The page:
Cory Arcangel trained as a classical musician, but the influence of his childhood home – Buffalo – and the prevalence of experimental video artists who had moved to the town from New York in the 1970s was stronger. With leading figures such as Steina and Woody Vasulka teaching at the local university, the medium penetrated every aspect of education: video art was even taught at Arcangel’s high school. He says: “I thought experimental video art was what art was and that painting and sculpture was what they taught kids. And if you wanted to be a real artist, you made weird videos.”
His work offers an immersion into the world of play, sometimes affectionate and nostalgic – hacking in to the iconic video games of his youth to strip them back to the barest, most essential landscapes of almost zen-like minimalism – and at times surreal, such as the series of “sculptures” that consisted of a community of swimming pool floats (noodles) dressed in headphones and custom-made “athleisure” wear. But though the result is often lighthearted, Arcangel is deadly serious in his interrogation of the nihilistic undercurrents of our technologically enhanced lifestyles. His new show at the Lisson Gallery – his second there, and his third in the UK – goes under the title Currentmood, which is also the hashtag he uses for his online investigations into the weird and wonderful world of web culture, and is billed as “a technological exploration of obsession and obsolescence”.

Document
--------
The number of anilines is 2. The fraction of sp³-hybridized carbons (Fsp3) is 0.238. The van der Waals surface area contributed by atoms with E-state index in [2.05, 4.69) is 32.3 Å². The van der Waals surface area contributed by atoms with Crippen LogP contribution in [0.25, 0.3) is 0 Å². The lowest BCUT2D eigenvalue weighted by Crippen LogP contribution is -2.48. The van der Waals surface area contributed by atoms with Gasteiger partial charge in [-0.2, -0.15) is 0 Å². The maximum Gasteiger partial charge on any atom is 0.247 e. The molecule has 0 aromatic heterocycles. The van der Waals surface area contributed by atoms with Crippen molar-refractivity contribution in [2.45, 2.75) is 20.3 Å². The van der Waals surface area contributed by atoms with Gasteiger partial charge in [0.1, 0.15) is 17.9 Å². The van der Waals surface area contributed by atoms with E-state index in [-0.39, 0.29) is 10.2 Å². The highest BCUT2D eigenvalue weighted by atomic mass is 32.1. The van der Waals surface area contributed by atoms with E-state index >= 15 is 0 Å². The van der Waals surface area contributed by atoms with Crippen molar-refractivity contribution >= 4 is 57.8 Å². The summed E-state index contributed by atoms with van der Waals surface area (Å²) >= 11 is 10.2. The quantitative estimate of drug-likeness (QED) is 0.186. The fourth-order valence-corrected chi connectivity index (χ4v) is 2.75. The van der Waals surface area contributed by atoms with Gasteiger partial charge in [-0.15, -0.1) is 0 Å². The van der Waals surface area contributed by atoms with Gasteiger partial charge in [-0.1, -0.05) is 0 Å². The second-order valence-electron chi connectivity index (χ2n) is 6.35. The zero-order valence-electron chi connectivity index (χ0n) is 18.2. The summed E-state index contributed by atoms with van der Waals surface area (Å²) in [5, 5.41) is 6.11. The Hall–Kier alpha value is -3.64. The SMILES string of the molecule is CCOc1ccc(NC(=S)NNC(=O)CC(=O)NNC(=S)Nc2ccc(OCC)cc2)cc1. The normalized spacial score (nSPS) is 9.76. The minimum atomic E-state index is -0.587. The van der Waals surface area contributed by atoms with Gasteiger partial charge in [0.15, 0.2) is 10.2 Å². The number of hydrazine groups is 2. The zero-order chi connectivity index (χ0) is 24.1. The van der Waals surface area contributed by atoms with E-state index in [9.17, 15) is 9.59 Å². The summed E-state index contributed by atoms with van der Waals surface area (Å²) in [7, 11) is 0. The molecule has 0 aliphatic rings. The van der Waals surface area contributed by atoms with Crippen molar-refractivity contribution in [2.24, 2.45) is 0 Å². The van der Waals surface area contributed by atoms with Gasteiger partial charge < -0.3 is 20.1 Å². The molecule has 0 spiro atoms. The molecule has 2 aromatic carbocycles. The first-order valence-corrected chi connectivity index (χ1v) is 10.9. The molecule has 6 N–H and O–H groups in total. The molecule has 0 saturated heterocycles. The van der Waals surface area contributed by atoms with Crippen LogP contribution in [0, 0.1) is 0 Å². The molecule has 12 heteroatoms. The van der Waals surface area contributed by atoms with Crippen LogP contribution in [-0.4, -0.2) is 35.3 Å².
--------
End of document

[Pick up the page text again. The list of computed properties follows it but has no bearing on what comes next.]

He never takes a position with his imagery – the kitsch, tacky, bland or profound are all given equal consideration and he celebrates obsolete technologies and online memes with equal enthusiasm – and he has “democratised” the content for this show, first by presenting all these works at the same size, in the same crisp white frame, regardless of quality of image or content. Thus a digitally printed image of an Adidas item that is almost hyperreal in its evocation of the original textile gets the same exposure as a hasty, blurred snapshot street scene of a passing motorbike, grabbed from an early BlackBerry camera, or an online “shaming” image of Marilyn Manson, in all its pixillated, scandalmongering glory. So Arcangel is playing with the moment of “status” that is conferred on all the works by their context in a white cube gallery space, but at the same time, he subverts that status by running an online version of the show, which will fish for customers through a series of online adverts flagged up as “promoted content”. Thus gallery art becomes clickbait.
Studio International caught up with the artist as he was putting the finishing touches to his show at the Lisson Gallery.
Cory Arcangel: Currentmood
Lisson Gallery, London
20 May – 2 July 2016
Interview by VERONICA SIMPSON
Filmed by MARTIN KENNEDY